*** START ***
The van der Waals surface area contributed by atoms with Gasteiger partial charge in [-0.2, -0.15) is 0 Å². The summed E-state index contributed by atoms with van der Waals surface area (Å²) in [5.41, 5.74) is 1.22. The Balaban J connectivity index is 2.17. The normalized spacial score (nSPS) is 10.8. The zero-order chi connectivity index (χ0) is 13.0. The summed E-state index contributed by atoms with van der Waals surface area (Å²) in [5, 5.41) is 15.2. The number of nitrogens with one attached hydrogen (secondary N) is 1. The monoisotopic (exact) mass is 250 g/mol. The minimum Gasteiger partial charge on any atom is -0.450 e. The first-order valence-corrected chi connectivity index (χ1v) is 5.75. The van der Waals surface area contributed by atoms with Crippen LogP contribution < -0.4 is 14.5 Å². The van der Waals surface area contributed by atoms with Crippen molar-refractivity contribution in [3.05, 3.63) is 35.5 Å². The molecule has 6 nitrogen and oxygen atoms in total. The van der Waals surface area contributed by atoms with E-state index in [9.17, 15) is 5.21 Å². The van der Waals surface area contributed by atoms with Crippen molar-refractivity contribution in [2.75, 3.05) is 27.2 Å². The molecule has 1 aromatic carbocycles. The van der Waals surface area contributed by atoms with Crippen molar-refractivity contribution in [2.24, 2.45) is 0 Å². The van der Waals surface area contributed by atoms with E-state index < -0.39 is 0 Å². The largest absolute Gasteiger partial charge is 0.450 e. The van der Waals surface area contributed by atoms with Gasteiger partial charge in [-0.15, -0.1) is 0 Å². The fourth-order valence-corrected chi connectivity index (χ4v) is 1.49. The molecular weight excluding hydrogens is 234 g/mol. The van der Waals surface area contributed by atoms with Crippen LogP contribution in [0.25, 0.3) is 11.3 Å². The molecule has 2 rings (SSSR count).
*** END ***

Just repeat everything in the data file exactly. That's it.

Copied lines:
The van der Waals surface area contributed by atoms with Gasteiger partial charge in [-0.2, -0.15) is 0 Å². The summed E-state index contributed by atoms with van der Waals surface area (Å²) in [5.41, 5.74) is 1.22. The Balaban J connectivity index is 2.17. The normalized spacial score (nSPS) is 10.8. The zero-order chi connectivity index (χ0) is 13.0. The summed E-state index contributed by atoms with van der Waals surface area (Å²) in [5, 5.41) is 15.2. The number of nitrogens with one attached hydrogen (secondary N) is 1. The monoisotopic (exact) mass is 250 g/mol. The minimum Gasteiger partial charge on any atom is -0.450 e. The first-order valence-corrected chi connectivity index (χ1v) is 5.75. The van der Waals surface area contributed by atoms with Crippen LogP contribution < -0.4 is 14.5 Å². The van der Waals surface area contributed by atoms with Crippen molar-refractivity contribution in [3.05, 3.63) is 35.5 Å². The molecule has 6 nitrogen and oxygen atoms in total. The van der Waals surface area contributed by atoms with E-state index in [9.17, 15) is 5.21 Å². The van der Waals surface area contributed by atoms with Crippen molar-refractivity contribution in [2.75, 3.05) is 27.2 Å². The molecule has 1 aromatic carbocycles. The van der Waals surface area contributed by atoms with Crippen molar-refractivity contribution in [2.24, 2.45) is 0 Å². The van der Waals surface area contributed by atoms with E-state index < -0.39 is 0 Å². The largest absolute Gasteiger partial charge is 0.450 e. The van der Waals surface area contributed by atoms with Gasteiger partial charge in [-0.15, -0.1) is 0 Å². The fourth-order valence-corrected chi connectivity index (χ4v) is 1.49. The molecular weight excluding hydrogens is 234 g/mol. The van der Waals surface area contributed by atoms with Crippen LogP contribution in [0.25, 0.3) is 11.3 Å². The molecule has 2 rings (SSSR count).